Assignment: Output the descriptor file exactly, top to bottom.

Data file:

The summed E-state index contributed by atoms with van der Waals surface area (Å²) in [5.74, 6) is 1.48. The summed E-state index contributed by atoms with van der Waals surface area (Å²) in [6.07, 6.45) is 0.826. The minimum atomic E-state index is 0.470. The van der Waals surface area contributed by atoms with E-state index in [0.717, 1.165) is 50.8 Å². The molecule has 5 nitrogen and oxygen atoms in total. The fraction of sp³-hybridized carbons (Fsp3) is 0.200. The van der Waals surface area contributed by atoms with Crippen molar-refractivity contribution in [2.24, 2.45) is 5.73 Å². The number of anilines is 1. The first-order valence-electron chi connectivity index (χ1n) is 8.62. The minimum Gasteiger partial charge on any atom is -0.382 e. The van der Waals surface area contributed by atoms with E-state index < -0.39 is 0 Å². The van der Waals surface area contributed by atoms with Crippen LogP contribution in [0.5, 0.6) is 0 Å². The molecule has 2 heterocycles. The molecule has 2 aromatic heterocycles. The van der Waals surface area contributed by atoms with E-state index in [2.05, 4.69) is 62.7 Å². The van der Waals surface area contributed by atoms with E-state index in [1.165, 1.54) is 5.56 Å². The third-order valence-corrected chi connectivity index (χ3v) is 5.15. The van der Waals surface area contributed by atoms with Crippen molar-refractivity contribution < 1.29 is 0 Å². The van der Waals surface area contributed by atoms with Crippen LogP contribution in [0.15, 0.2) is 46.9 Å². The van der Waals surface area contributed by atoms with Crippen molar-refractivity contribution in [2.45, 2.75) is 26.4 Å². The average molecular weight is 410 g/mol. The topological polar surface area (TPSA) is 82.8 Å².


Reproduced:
The summed E-state index contributed by atoms with van der Waals surface area (Å²) in [5.74, 6) is 1.48. The summed E-state index contributed by atoms with van der Waals surface area (Å²) in [6.07, 6.45) is 0.826. The minimum atomic E-state index is 0.470. The van der Waals surface area contributed by atoms with E-state index in [0.717, 1.165) is 50.8 Å². The molecule has 5 nitrogen and oxygen atoms in total. The fraction of sp³-hybridized carbons (Fsp3) is 0.200. The van der Waals surface area contributed by atoms with Crippen molar-refractivity contribution in [2.24, 2.45) is 5.73 Å². The number of anilines is 1. The first-order valence-electron chi connectivity index (χ1n) is 8.62. The minimum Gasteiger partial charge on any atom is -0.382 e. The van der Waals surface area contributed by atoms with E-state index < -0.39 is 0 Å². The van der Waals surface area contributed by atoms with Crippen LogP contribution in [0.5, 0.6) is 0 Å². The molecule has 2 heterocycles. The molecule has 2 aromatic heterocycles. The van der Waals surface area contributed by atoms with E-state index in [2.05, 4.69) is 62.7 Å². The van der Waals surface area contributed by atoms with E-state index in [1.165, 1.54) is 5.56 Å². The third-order valence-corrected chi connectivity index (χ3v) is 5.15. The van der Waals surface area contributed by atoms with Crippen molar-refractivity contribution < 1.29 is 0 Å². The van der Waals surface area contributed by atoms with Crippen LogP contribution in [0.15, 0.2) is 46.9 Å². The van der Waals surface area contributed by atoms with Crippen molar-refractivity contribution in [2.45, 2.75) is 26.4 Å². The average molecular weight is 410 g/mol. The topological polar surface area (TPSA) is 82.8 Å².